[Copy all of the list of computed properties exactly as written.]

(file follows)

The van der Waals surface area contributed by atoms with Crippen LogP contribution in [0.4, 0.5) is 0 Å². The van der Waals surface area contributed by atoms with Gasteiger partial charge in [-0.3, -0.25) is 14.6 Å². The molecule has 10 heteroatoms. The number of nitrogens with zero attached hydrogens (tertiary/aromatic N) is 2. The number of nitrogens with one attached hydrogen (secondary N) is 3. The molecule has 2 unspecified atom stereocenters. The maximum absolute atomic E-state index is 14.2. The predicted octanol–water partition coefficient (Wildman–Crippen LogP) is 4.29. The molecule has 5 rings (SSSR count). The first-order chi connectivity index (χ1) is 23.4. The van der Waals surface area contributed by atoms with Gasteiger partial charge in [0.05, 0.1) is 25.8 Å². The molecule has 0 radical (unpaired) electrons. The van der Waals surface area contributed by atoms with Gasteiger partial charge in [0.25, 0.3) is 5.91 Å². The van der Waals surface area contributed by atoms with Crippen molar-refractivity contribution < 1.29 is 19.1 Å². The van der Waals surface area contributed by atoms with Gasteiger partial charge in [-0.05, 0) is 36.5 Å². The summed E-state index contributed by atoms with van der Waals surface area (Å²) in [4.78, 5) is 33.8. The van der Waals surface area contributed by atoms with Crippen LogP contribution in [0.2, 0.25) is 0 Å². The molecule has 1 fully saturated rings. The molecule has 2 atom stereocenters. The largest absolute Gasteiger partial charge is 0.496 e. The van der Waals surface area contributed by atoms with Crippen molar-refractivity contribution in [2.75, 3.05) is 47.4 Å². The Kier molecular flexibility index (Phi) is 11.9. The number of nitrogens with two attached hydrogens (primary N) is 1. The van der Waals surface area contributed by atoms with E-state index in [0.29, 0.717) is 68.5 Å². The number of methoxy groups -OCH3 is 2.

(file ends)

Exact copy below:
The van der Waals surface area contributed by atoms with Crippen LogP contribution in [0.4, 0.5) is 0 Å². The van der Waals surface area contributed by atoms with Gasteiger partial charge in [-0.3, -0.25) is 14.6 Å². The molecule has 10 heteroatoms. The number of nitrogens with zero attached hydrogens (tertiary/aromatic N) is 2. The number of nitrogens with one attached hydrogen (secondary N) is 3. The molecule has 2 unspecified atom stereocenters. The maximum absolute atomic E-state index is 14.2. The predicted octanol–water partition coefficient (Wildman–Crippen LogP) is 4.29. The molecule has 5 rings (SSSR count). The first-order chi connectivity index (χ1) is 23.4. The van der Waals surface area contributed by atoms with Gasteiger partial charge in [0.05, 0.1) is 25.8 Å². The molecule has 0 radical (unpaired) electrons. The van der Waals surface area contributed by atoms with Gasteiger partial charge in [0.25, 0.3) is 5.91 Å². The van der Waals surface area contributed by atoms with Crippen molar-refractivity contribution < 1.29 is 19.1 Å². The van der Waals surface area contributed by atoms with Gasteiger partial charge in [-0.05, 0) is 36.5 Å². The summed E-state index contributed by atoms with van der Waals surface area (Å²) in [4.78, 5) is 33.8. The van der Waals surface area contributed by atoms with Crippen LogP contribution in [0.2, 0.25) is 0 Å². The molecule has 1 fully saturated rings. The molecule has 2 atom stereocenters. The largest absolute Gasteiger partial charge is 0.496 e. The van der Waals surface area contributed by atoms with Crippen molar-refractivity contribution in [2.75, 3.05) is 47.4 Å². The Kier molecular flexibility index (Phi) is 11.9. The number of nitrogens with two attached hydrogens (primary N) is 1. The van der Waals surface area contributed by atoms with E-state index in [0.29, 0.717) is 68.5 Å². The number of methoxy groups -OCH3 is 2.